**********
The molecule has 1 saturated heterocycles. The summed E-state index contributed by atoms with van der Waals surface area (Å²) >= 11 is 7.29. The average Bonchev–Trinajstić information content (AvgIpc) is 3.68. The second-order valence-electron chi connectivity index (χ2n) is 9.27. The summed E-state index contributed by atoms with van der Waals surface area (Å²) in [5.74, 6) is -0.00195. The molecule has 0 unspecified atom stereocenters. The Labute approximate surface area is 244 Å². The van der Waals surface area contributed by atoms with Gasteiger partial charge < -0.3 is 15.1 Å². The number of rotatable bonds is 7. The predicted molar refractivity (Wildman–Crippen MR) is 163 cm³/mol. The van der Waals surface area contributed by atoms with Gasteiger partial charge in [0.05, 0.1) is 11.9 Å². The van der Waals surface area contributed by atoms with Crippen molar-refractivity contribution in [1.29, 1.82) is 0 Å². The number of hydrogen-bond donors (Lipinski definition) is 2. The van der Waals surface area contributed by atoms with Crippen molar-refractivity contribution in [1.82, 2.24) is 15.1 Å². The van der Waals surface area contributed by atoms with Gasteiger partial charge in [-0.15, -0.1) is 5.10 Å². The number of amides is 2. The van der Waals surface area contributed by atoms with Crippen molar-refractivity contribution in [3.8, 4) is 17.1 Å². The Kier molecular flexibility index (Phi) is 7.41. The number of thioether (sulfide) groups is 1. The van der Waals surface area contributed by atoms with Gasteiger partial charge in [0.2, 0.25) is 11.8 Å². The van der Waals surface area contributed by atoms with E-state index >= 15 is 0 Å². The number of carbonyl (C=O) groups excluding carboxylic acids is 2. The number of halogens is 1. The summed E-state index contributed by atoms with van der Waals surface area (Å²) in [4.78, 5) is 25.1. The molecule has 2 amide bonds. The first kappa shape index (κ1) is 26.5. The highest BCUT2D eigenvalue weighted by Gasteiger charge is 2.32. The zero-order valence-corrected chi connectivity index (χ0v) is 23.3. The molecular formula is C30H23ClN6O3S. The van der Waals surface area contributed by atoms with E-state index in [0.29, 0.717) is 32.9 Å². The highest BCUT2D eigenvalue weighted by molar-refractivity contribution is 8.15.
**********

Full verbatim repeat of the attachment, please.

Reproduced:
The molecule has 1 saturated heterocycles. The summed E-state index contributed by atoms with van der Waals surface area (Å²) >= 11 is 7.29. The average Bonchev–Trinajstić information content (AvgIpc) is 3.68. The second-order valence-electron chi connectivity index (χ2n) is 9.27. The summed E-state index contributed by atoms with van der Waals surface area (Å²) in [5.74, 6) is -0.00195. The molecule has 0 unspecified atom stereocenters. The Labute approximate surface area is 244 Å². The van der Waals surface area contributed by atoms with Gasteiger partial charge < -0.3 is 15.1 Å². The number of rotatable bonds is 7. The predicted molar refractivity (Wildman–Crippen MR) is 163 cm³/mol. The van der Waals surface area contributed by atoms with Gasteiger partial charge in [0.05, 0.1) is 11.9 Å². The van der Waals surface area contributed by atoms with Crippen molar-refractivity contribution in [1.29, 1.82) is 0 Å². The number of hydrogen-bond donors (Lipinski definition) is 2. The van der Waals surface area contributed by atoms with Crippen molar-refractivity contribution in [1.82, 2.24) is 15.1 Å². The van der Waals surface area contributed by atoms with Gasteiger partial charge in [-0.15, -0.1) is 5.10 Å². The number of amides is 2. The van der Waals surface area contributed by atoms with Crippen molar-refractivity contribution in [3.8, 4) is 17.1 Å². The Kier molecular flexibility index (Phi) is 7.41. The number of thioether (sulfide) groups is 1. The van der Waals surface area contributed by atoms with Gasteiger partial charge in [0.2, 0.25) is 11.8 Å². The van der Waals surface area contributed by atoms with E-state index >= 15 is 0 Å². The number of carbonyl (C=O) groups excluding carboxylic acids is 2. The number of halogens is 1. The summed E-state index contributed by atoms with van der Waals surface area (Å²) in [4.78, 5) is 25.1. The molecule has 2 amide bonds. The first kappa shape index (κ1) is 26.5. The highest BCUT2D eigenvalue weighted by Gasteiger charge is 2.32. The zero-order valence-corrected chi connectivity index (χ0v) is 23.3. The molecular formula is C30H23ClN6O3S. The van der Waals surface area contributed by atoms with E-state index in [0.29, 0.717) is 32.9 Å². The highest BCUT2D eigenvalue weighted by molar-refractivity contribution is 8.15.